Steam Greenlight Spotlight: Gridberd

Today’s Greenlight spotlight is on Gridberd, a first-person survival horror game by Wareberd. Gridberd is developed using Cryengine 3, which goes a long way to providing the very realistic and well-done visuals that you’ll notice in the trailer and the screenshots. As has been pointed out in the comments I’ve seen about the game, it looks a lot like P.T, which is a good thing considering that we can no longer look forward to Silent Hills. While survival horror games on Greenlight are often a dime a dozen, I have a feeling that Gridberd has a little something special that will allow it to stand out from the crowd and gain a respectable following.

The story of Gridberd begins when the protagonist, Sam, loses his memory and finds himself waking up in an unfamiliar basement. Sam finds himself face-to-face with the mansion’s owner, Kary, who was tragically murdered in his own office. After death, Kary’s spirit became determined to exact vengeance for his murder by killing anyone who had a connection to it.

The gameplay of Gridberd is standard horror, which has you exploring environments from a first-person perspective in order to find various information, clues, and secrets that will lead you to regaining your memory. As you learn more about not only the mansion, but yourself as well, you may be very shocked by the information that you find. It is said that eventually there will be a frightening conclusion to arrive at based on clues and story bits. Much like P.T., Gridberd features two different basic endings, as well as a secret and a “very” secret ending. This means that fans of the game will be able to play through the game multiple times in order to discover all of the endings and figure out what differences can be found in each.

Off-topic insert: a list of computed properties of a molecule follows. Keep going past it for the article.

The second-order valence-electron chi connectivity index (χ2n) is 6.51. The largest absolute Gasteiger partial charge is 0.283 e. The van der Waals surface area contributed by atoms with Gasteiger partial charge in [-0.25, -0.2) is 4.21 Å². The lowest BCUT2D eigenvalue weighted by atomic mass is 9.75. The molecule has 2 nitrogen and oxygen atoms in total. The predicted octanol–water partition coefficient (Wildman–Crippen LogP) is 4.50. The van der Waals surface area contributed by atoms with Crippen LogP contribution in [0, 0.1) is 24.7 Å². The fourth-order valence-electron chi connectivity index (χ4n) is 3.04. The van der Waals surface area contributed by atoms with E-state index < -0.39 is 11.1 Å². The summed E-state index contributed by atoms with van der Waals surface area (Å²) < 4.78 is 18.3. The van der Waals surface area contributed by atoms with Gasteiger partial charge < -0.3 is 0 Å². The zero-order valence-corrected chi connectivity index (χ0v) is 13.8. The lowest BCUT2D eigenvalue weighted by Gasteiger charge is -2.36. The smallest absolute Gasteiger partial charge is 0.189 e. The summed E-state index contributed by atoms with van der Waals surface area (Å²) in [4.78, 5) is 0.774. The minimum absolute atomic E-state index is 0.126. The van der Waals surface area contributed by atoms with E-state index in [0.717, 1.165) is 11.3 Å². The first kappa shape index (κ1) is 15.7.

Gridberd’s developers Wareberd are claiming that the game will take around 10 hours to complete a playthrough. This is definitely a large amount of time to spend in a horror game, so it will be interesting to see what they do to vary up the mechanics in order to keep the game fresh. One thing I’ve found with games such as Amnesia and Outlast is that, although they are very tense and scary at times, I often found myself so bored of the mechanics that it affected my immersion, which in turn made the scares lose a lot of their power. Hopefully Gridberd is able to create and hold a good sense of immersion while managing to provide an interesting and suspenseful story.

Finally, if you would like to have a look for yourself at Gridberd, you can find it over on Steam Greenlight. Be sure to leave some constructive feedback that the devs can use to improve the game, as well as a vote to help them make it through Greenlight and onto Steam.